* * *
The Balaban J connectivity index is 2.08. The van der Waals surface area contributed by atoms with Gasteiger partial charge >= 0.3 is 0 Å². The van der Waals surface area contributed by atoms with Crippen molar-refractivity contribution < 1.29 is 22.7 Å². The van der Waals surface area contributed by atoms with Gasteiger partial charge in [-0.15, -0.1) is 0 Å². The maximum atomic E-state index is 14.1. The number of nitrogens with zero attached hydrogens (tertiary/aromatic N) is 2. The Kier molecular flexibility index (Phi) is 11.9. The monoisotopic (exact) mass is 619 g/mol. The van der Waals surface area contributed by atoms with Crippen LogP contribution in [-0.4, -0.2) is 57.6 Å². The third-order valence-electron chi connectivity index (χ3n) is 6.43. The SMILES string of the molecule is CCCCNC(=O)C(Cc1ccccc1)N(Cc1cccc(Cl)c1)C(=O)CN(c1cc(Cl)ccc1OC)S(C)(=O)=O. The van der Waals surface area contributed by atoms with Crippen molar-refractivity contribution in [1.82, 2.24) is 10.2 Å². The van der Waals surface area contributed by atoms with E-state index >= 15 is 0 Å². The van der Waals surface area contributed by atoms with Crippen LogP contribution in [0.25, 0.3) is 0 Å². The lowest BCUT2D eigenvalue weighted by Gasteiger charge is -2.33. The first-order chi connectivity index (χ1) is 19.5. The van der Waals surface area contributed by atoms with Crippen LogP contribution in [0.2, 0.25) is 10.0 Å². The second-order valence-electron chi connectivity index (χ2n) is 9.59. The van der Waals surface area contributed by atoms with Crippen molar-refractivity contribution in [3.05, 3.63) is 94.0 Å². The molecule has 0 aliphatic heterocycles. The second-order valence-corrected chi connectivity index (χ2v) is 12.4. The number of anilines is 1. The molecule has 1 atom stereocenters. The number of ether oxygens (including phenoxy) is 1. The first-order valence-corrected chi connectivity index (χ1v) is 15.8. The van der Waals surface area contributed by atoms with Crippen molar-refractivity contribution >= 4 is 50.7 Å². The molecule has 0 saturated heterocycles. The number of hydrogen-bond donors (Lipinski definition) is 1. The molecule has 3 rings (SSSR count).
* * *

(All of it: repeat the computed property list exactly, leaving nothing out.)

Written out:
The Balaban J connectivity index is 2.08. The van der Waals surface area contributed by atoms with Gasteiger partial charge >= 0.3 is 0 Å². The van der Waals surface area contributed by atoms with Crippen molar-refractivity contribution < 1.29 is 22.7 Å². The van der Waals surface area contributed by atoms with Gasteiger partial charge in [-0.15, -0.1) is 0 Å². The maximum atomic E-state index is 14.1. The number of nitrogens with zero attached hydrogens (tertiary/aromatic N) is 2. The Kier molecular flexibility index (Phi) is 11.9. The monoisotopic (exact) mass is 619 g/mol. The van der Waals surface area contributed by atoms with Crippen LogP contribution in [-0.4, -0.2) is 57.6 Å². The third-order valence-electron chi connectivity index (χ3n) is 6.43. The SMILES string of the molecule is CCCCNC(=O)C(Cc1ccccc1)N(Cc1cccc(Cl)c1)C(=O)CN(c1cc(Cl)ccc1OC)S(C)(=O)=O. The van der Waals surface area contributed by atoms with Crippen molar-refractivity contribution in [1.82, 2.24) is 10.2 Å². The van der Waals surface area contributed by atoms with E-state index >= 15 is 0 Å². The van der Waals surface area contributed by atoms with Crippen LogP contribution in [0.25, 0.3) is 0 Å². The lowest BCUT2D eigenvalue weighted by Gasteiger charge is -2.33. The first-order chi connectivity index (χ1) is 19.5. The van der Waals surface area contributed by atoms with Crippen LogP contribution in [0.2, 0.25) is 10.0 Å². The second-order valence-electron chi connectivity index (χ2n) is 9.59. The van der Waals surface area contributed by atoms with Crippen molar-refractivity contribution in [3.05, 3.63) is 94.0 Å². The molecule has 0 aliphatic heterocycles. The second-order valence-corrected chi connectivity index (χ2v) is 12.4. The number of anilines is 1. The molecule has 1 atom stereocenters. The number of ether oxygens (including phenoxy) is 1. The first-order valence-corrected chi connectivity index (χ1v) is 15.8. The van der Waals surface area contributed by atoms with Crippen molar-refractivity contribution >= 4 is 50.7 Å². The molecule has 0 saturated heterocycles. The number of hydrogen-bond donors (Lipinski definition) is 1. The molecule has 3 rings (SSSR count).